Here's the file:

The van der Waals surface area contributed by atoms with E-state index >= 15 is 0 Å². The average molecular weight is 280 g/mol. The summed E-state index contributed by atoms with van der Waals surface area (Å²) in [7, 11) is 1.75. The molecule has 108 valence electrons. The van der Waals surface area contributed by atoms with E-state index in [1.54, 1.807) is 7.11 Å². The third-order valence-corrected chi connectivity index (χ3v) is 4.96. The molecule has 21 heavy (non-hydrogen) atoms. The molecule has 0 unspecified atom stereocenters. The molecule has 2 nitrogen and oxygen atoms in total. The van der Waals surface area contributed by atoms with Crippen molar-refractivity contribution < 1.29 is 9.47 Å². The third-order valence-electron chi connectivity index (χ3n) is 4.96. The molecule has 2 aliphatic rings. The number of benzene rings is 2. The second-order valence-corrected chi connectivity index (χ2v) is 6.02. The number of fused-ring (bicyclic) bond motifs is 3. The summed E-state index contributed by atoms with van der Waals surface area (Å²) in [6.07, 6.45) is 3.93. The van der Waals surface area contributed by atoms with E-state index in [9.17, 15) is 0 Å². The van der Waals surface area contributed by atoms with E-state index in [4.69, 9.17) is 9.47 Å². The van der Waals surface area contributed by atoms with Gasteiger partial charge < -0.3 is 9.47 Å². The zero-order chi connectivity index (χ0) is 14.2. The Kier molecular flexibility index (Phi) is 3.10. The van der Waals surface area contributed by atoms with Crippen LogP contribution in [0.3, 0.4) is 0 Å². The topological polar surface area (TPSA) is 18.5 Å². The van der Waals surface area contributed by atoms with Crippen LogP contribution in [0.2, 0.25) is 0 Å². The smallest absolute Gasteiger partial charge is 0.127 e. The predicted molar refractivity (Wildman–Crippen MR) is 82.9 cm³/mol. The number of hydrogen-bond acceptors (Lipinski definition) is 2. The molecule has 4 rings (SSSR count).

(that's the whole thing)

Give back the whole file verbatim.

The van der Waals surface area contributed by atoms with E-state index >= 15 is 0 Å². The average molecular weight is 280 g/mol. The summed E-state index contributed by atoms with van der Waals surface area (Å²) in [7, 11) is 1.75. The molecule has 108 valence electrons. The van der Waals surface area contributed by atoms with E-state index in [1.54, 1.807) is 7.11 Å². The third-order valence-corrected chi connectivity index (χ3v) is 4.96. The molecule has 21 heavy (non-hydrogen) atoms. The molecule has 0 unspecified atom stereocenters. The molecule has 2 nitrogen and oxygen atoms in total. The van der Waals surface area contributed by atoms with Crippen molar-refractivity contribution < 1.29 is 9.47 Å². The third-order valence-electron chi connectivity index (χ3n) is 4.96. The molecule has 2 aliphatic rings. The number of benzene rings is 2. The second-order valence-corrected chi connectivity index (χ2v) is 6.02. The number of fused-ring (bicyclic) bond motifs is 3. The summed E-state index contributed by atoms with van der Waals surface area (Å²) in [6.07, 6.45) is 3.93. The van der Waals surface area contributed by atoms with E-state index in [9.17, 15) is 0 Å². The van der Waals surface area contributed by atoms with E-state index in [4.69, 9.17) is 9.47 Å². The van der Waals surface area contributed by atoms with Gasteiger partial charge < -0.3 is 9.47 Å². The zero-order chi connectivity index (χ0) is 14.2. The Kier molecular flexibility index (Phi) is 3.10. The van der Waals surface area contributed by atoms with Crippen LogP contribution in [0.3, 0.4) is 0 Å². The topological polar surface area (TPSA) is 18.5 Å². The van der Waals surface area contributed by atoms with Crippen LogP contribution in [0.2, 0.25) is 0 Å². The smallest absolute Gasteiger partial charge is 0.127 e. The predicted molar refractivity (Wildman–Crippen MR) is 82.9 cm³/mol. The number of hydrogen-bond acceptors (Lipinski definition) is 2. The molecule has 4 rings (SSSR count).